‘The climate emergency means we only have a small window of opportunity left to cut harmful emissions to help save the planet. 

‘Toxic air pollution is still permanently damaging the lungs of young Londoners and leading to thousands of premature deaths every year.’

While the mayor suggests the ULEZ has made a ‘significant difference’ in reducing harmful roadside emissions, the latest TfL report suggests last October’s expansion to the North and South Circular Road is has shown very little impact on reducing both nitrogen dioxide and particulate matter pollution.

Sadiq Khan oversaw the extension of the original zone (introduced in April 2019) to the North and South Circular roads in October last year. A six-month report published recently showed it has so far had little impact on reducing harmful roadside emissions

Sadiq Khan oversaw the extension of the original zone (introduced in April 2019) to the North and South Circular roads in October last year. A six-month report published recently showed it has so far had little impact on reducing harmful roadside emissions

This graph taken from the TfL report suggests nitrogen dioxide (NO2) emissions have increased in the most central part of the capital in the last six months

This graph taken from the TfL report suggests nitrogen dioxide (NO2) emissions have increased in the most central part of the capital in the last six months

This chart, also taken from the report, shows no dramatic improvement in reducing particulate matter (PM2.5) emissions in London in the six months since ULEZ was extended last October

This chart, also taken from the report, shows no dramatic improvement in reducing particulate matter (PM2.5) emissions in London in the six months since ULEZ was extended last October

Vehemently opposing Mr Khan’s proposed extension of the zone, Howard Cox, founder of the FairFuelUK campaign says: ‘It is proven that expanding the cash grabbing ULEZ further will have a negligible reduction, if any, on roadside emissions. His own data tells him, this is the case.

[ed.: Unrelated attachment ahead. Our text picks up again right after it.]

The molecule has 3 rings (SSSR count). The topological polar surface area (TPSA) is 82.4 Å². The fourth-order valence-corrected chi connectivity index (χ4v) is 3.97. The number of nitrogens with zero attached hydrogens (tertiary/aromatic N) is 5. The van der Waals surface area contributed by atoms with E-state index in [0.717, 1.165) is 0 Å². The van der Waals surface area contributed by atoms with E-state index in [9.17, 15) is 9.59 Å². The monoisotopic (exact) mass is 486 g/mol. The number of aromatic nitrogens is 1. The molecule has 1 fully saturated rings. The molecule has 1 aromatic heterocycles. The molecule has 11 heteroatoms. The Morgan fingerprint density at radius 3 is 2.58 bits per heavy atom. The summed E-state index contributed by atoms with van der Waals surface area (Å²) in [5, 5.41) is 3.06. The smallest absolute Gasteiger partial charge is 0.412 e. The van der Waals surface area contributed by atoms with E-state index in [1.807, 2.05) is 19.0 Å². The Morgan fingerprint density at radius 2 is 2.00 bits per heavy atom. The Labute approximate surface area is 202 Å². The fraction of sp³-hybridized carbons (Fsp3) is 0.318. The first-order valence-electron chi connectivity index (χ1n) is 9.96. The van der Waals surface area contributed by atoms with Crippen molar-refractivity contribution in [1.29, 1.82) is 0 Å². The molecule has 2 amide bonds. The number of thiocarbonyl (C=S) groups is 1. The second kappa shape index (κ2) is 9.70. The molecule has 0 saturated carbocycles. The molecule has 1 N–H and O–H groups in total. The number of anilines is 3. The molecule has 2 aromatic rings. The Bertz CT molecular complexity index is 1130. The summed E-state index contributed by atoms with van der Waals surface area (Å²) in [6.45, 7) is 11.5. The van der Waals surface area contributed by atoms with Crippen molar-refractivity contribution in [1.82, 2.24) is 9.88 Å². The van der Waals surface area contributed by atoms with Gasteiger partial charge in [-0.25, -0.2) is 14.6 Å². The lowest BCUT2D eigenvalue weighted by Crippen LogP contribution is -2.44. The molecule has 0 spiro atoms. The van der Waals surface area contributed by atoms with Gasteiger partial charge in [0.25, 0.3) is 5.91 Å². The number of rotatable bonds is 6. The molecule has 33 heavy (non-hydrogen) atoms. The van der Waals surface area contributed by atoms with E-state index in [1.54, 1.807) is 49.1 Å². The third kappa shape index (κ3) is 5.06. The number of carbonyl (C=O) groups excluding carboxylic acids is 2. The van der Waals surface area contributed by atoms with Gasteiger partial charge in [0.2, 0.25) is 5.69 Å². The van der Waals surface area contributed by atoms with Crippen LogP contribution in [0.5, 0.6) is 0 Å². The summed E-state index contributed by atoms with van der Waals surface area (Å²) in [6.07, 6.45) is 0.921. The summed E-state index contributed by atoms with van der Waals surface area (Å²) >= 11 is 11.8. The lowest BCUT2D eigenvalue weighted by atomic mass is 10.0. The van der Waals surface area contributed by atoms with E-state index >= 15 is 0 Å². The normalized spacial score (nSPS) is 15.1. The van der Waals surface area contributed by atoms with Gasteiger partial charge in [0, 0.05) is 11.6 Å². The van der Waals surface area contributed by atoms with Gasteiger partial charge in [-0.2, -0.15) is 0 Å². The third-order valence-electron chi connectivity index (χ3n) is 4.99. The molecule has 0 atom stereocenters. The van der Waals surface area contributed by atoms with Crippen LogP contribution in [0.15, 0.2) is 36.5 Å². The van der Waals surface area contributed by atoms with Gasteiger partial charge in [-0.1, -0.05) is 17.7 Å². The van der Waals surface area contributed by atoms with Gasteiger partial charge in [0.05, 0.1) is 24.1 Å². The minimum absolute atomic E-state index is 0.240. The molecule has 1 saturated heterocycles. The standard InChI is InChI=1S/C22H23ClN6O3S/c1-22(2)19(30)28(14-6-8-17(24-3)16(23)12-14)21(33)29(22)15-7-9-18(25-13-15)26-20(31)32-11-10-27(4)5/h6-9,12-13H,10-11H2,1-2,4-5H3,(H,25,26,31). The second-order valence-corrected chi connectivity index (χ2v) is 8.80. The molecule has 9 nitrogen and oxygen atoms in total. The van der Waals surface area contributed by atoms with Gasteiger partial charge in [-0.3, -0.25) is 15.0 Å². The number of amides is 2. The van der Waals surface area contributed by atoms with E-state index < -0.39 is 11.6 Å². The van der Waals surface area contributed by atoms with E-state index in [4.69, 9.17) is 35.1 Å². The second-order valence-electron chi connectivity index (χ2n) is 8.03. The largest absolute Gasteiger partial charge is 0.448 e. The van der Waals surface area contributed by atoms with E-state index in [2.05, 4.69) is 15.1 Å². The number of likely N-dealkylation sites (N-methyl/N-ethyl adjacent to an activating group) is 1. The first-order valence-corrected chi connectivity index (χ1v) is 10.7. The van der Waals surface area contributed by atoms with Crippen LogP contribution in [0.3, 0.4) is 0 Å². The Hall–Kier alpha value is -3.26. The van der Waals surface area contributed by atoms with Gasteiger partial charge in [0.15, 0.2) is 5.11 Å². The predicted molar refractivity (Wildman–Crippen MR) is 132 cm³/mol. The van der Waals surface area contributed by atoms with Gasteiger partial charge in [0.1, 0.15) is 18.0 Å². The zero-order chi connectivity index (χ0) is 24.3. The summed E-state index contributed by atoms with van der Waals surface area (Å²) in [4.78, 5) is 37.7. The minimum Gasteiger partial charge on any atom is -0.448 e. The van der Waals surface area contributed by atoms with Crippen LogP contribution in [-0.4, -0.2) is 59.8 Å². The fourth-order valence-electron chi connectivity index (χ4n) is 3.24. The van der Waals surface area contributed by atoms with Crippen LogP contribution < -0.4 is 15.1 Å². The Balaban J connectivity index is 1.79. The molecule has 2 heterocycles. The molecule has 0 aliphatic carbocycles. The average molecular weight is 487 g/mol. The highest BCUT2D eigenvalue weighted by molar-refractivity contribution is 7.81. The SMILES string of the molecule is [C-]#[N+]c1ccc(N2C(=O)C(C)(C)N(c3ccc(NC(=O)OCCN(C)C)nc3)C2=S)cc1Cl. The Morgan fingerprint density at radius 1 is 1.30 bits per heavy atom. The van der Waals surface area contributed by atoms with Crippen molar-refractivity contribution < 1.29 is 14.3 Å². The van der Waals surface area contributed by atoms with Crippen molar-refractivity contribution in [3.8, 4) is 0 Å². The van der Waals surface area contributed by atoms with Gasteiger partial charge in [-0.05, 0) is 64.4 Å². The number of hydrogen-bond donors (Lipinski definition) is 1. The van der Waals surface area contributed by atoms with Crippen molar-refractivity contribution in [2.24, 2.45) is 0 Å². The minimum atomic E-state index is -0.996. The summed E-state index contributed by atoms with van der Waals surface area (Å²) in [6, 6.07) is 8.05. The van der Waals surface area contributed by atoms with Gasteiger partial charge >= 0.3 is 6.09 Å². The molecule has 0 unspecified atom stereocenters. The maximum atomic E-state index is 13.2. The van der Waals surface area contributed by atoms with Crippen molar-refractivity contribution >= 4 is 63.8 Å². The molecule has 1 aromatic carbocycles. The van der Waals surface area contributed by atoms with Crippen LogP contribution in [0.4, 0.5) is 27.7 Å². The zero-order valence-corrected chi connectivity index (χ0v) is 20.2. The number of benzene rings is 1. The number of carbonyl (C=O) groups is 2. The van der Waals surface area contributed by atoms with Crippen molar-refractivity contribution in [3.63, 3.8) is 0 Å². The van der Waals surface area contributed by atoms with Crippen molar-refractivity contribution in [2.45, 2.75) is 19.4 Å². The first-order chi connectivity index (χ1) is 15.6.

Is your vehicle ULEZ compliant? 

More than 100,000 cars are set to be affected by the expansion scheduled for 29 August 2023 next year.

The ULEZ operates 24 hours a day, seven days a week – though not Christmas Day. 

Those with older, non-compliant, vehicles have to pay the daily charge of £12.50.

This could mean an extra £4,500 a year in outgoings for hard-pressed motorists – and an additional £450million raised for City Hall’s annual coffers. 

Below are the emission standards required to be exempt from the daily charge for different vehicle types: 

Petrol cars and vans: need to meet Euro 4 standards (vehicles post-2006)

Diesel cars and vans: need to meet Euro 6 standards (vehicles post-2015)

Motorbikes and mopeds: need to meet Euro 3 standards (post-2007 vehicles)

If you’re unsure about the emission standard of your vehicle, you can use the ULEZ registration look-up.

‘This ill-thought-out plan is simply an easy cash grab by a virtue signalling myopic, to pay off the massive debts he has accumulated for his own political intentions. 

‘All as per usual, at the inevitable expense of already high taxed and demonised drivers.’

Conservative MPs also rallied in opposition to the expansion proposals.

Robert Halfon, Tory MP for Harlow described the plans as ‘yet another tax for hardworking motorists in greater and outer London.

He added: ‘It will be a hammer blow my Harlow constituents many of them are van drivers who have to travel to Greater London every day. 

‘Instead of assaulting working people with extra costs, the Mayor should be trying to cut the cost-of-living.’

Gareth Bacon, Conservative MP for Oprington, added: ‘Transport for London’s own assessment finds that expanding ULEZ will have little to no effect on to air pollution levels in Greater London. 

‘It will also have a negligible effect on carbon emissions. It’s about raising money, not about cleaner air.’

Penny Mordaunt, Tory MP representing Portsmouth North said an expansion in August is ‘poor timing given the pressures small firms and families are under.’